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Lifetime Arts

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lifetimearts_photocredit_lifetimeartsphoto credit Lifetime Arts

Founded in 2008, Lifetime Arts promotes arts programming designed to engage older adults. A nonprofit organization, Lifetime Arts is committed to developing innovative programs which support creative aging and lifelong learning. To that end, Lifetime Arts offers a variety of services and programs. The organization is a clearinghouse for best practices; provides technical assistance, information services, and professional development to the individuals and organizations serving older adults through the arts; and helps to develop policy to enhance the quality of arts programs for older adults throughout the country.

As a service organization, Lifetime Arts developed Creative Aging in Our Communities: The Public Libraries Project, a program which demonstrates the viability and value of instructional arts programs offered in public libraries as a way to build a broad base of support for creative aging programming. The Public Libraries Project showcases the library as a center for access and learning for older adults; an “age-neutral” public space, the library is an accessible hub for older adults who are reluctant to go to senior centers, and is swiftly becoming an ideal center for programs that interest seniors.

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Walk Score has Launched New Neighborhood “Heat” Maps

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Walk Score has launched new neighborhood “heat” maps for over 2,500 cities and 6,000 neighborhoods which show graphically just how walkable they really are. Instead of the numerical scale that rates a location’s pedestrian friendliness from “Car Dependent” to “Walker’s Paradise,” Walk Score has developed a new system that incorporates heat maps showing where cities are more or less walkable. The greener the area, the easier one will find it to get from one place to another without the aid of an automobile.

These maps have potential to become powerful research tools for policy makers looking to make their regions more livable and sustainable by allowing them to see where areas are less accessible. Walkable cities are livable cities because they offer people alternative transportation options to driving from place to place. Walking and walkable neighborhoods offer many positives for improved health and community involvement all contributing to the creation of livable communities.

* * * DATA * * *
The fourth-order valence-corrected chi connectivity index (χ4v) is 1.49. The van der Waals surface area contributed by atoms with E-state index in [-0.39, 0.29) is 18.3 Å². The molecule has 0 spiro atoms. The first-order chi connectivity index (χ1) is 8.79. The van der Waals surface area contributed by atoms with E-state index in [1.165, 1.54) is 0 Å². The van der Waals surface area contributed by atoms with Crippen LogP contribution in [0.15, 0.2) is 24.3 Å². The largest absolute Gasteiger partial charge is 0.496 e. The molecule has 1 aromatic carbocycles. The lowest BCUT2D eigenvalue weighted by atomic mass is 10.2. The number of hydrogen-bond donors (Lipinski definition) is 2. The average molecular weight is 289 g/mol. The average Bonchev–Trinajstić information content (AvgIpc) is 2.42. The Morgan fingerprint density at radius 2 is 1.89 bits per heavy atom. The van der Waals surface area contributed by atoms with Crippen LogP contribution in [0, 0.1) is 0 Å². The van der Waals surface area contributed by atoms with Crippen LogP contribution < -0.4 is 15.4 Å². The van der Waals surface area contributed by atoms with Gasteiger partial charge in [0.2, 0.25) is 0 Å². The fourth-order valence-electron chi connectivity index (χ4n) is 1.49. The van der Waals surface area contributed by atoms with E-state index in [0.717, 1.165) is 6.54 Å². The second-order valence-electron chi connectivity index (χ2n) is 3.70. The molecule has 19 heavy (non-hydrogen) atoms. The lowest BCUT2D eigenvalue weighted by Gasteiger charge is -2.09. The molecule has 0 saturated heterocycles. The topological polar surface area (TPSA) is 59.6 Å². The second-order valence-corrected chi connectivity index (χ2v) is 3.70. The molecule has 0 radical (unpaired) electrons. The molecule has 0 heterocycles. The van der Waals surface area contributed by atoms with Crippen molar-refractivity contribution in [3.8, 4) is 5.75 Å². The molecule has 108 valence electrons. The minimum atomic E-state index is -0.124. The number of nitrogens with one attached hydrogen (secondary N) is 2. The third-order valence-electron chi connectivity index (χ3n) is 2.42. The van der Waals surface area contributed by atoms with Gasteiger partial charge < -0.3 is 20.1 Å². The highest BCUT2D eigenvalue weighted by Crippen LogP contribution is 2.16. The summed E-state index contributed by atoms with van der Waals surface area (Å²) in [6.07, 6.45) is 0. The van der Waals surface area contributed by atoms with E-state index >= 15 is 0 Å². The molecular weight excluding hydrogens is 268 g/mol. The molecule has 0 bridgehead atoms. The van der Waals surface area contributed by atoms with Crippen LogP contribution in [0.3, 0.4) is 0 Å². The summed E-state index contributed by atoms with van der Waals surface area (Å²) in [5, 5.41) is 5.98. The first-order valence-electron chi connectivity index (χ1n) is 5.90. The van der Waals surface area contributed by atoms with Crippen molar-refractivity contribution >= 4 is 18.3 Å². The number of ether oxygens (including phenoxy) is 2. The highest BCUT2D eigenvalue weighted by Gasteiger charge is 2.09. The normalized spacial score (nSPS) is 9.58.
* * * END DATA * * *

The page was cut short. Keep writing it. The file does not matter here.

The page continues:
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Livability For the Rest of Us

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Discussions of livability typically focus exclusively on urban living, yet 20% of the country lives in rural areas or small towns. As speaker Rachel Goslins pointed out at Partners’ "Building Livable Communities” forum,  “It’s not necessarily true that a livable community is a city.” Goslins, the executive director of the President's Committee on the Arts and the Humanities, asked us all to consider what livability means for small towns and what urbanites can learn from them.

Her observation is a fitting one. Small towns fare well in many aspects of livability, boasting low crime rates, access to natural amenities, affordable housing and land, ease of mobility (for most), and engaged citizens with a strong sense of community. Yet there are many barriers to livability in small towns, as they strive to deal with changing demographics, the decline of traditional industries, environmental damage, and deteriorating infrastructure. These woes may sound familiar to residents of any size city, but the effect and the solutions for small towns are often different. Long distances between amenities, limited resources, and negative stereotypes about rural America can make these challenges more difficult to surmount. 
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